Women occupy 51 of the 246 seats in the Parliament, 1 of 7 seats in the Federal Council (Cabinet), and a record 19 in the cantonal government executive bodies. In 1995 and 1996, however, voters rejected two local initiatives designed to reserve a fixed percentage of elective seats for women. A vote on an initiative to mandate equal gender representation in all federal institutions will take place no later than 1999.
Section 4 Governmental Attitude Regarding International and Nongovernmental Investigation of Alleged Violations of Human Rights
All major international human rights groups are active and operate without government restriction.
Section 5 Discrimination Based on Race, Sex, Religion, Disability, Language, or Social Status
The Constitution and laws prohibit discrimination on the basis of race, sex, religion, language, or social status, and the Government effectively enforces these prohibitions.
While there are no data about violence against women, indications are that a problem exists and that many cases go unreported. The Federation of Women's Organizations and other groups have heightened public awareness on the problem of violence against women. The law prohibits wife beating and similar offenses, and spousal rape is explicitly considered a crime in the Penal Code. The Penal Code also criminalizes sexual exploitation and trafficking in women. The authorities effectively enforce these laws. Victims of violence can obtain help, counseling, and legal assistance from specialized offices sponsored by local and cantonal authorities.
Although the Constitution prohibits all types of discrimination, a few laws still tend to discriminate against women. However, as noted below, Parliament has passed significant legislation improving the treatment of women.
In July a new federal law on equal opportunity for women and men came into force. The law includes a general prohibition on gender-based discrimination and incorporates the principle of "equal wages for equal work." The new law also includes provisions aimed at eliminating sexual harassment and facilitating access to legal remedies for those who claim discrimination or harassment. At the aggregate level, men earn more than women, but it is not clear if this circumstance reflects overt discrimination or other factors. Individual cases of denial of equal pay for equal work would be subject to the new law. A revised labor law eliminated special restrictions on working hours for women (see Section 6.e.).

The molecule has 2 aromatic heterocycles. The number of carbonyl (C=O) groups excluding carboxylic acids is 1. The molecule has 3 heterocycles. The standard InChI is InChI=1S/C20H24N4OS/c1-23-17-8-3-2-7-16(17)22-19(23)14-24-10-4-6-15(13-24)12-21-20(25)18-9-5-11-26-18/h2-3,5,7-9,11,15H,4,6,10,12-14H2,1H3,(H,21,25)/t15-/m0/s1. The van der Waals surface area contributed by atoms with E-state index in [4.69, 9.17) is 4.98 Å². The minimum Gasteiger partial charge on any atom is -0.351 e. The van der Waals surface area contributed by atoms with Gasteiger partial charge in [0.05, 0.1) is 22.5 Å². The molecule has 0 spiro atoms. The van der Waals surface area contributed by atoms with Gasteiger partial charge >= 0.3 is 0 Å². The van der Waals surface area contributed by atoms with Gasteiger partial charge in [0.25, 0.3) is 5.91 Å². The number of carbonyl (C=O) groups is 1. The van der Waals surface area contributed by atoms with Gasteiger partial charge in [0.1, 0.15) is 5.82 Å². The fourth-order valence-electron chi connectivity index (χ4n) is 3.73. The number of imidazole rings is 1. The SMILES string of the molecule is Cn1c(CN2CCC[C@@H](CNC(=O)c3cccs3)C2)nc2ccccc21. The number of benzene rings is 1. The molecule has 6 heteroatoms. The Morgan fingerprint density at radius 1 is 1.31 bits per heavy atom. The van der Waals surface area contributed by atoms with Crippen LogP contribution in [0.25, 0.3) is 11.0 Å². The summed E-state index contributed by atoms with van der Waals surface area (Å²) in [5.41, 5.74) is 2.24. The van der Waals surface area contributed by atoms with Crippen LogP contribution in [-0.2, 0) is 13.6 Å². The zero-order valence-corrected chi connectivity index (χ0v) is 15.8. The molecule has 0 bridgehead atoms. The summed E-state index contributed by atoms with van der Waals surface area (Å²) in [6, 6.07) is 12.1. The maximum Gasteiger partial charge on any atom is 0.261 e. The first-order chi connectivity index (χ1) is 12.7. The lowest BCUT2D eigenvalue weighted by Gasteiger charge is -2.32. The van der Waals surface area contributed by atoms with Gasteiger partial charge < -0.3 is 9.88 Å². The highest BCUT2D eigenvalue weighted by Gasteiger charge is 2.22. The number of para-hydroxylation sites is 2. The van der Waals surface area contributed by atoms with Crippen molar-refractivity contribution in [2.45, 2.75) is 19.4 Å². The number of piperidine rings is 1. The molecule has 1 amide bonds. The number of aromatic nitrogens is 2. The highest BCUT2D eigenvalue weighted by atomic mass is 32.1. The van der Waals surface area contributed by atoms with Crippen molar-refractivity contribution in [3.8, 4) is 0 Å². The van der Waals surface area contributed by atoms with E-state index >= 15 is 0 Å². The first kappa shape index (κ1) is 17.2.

The Government demonstrates its strong commitment to children's rights and welfare through a well-funded public education system and medical care. The federal and cantonal governments, as well as organizations defending children's rights, have devoted considerable attention in recent years to child abuse, especially sexual abuse. For convicted perpetrators of the latter, the law provides imprisonment for up to 15 years. Officials have proposed changes in the law that would raise the statute of limitations in cases of child abuse from 5 to 10 years.
With respect to child abuse abroad, current law provides for prosecution only if the act is considered a crime in the country in which it took place. However, experts have proposed making such acts punishable in Switzerland regardless of where the crime took place.
People with Disabilities
Switzerland has strong legal prohibitions against discrimination directed at disabled persons in employment, education, and the provision of other state services. Advocates for the disabled have called for new measures to ensure greater protection for the rights of the disabled, including easier access to buildings and public transportation.
The Government has not mandated that building or transportation facilities be made accessible. A member of Parliament has proposed legislation to amend the Constitution to provide equality of opportunity for the disabled. The legislation has so far received broad support in Parliament, but it would be subject to a mandatory voter referendum.
In January 1995, a law came into force exempting disabled men from the tax imposed on those who have not fulfilled their military duty.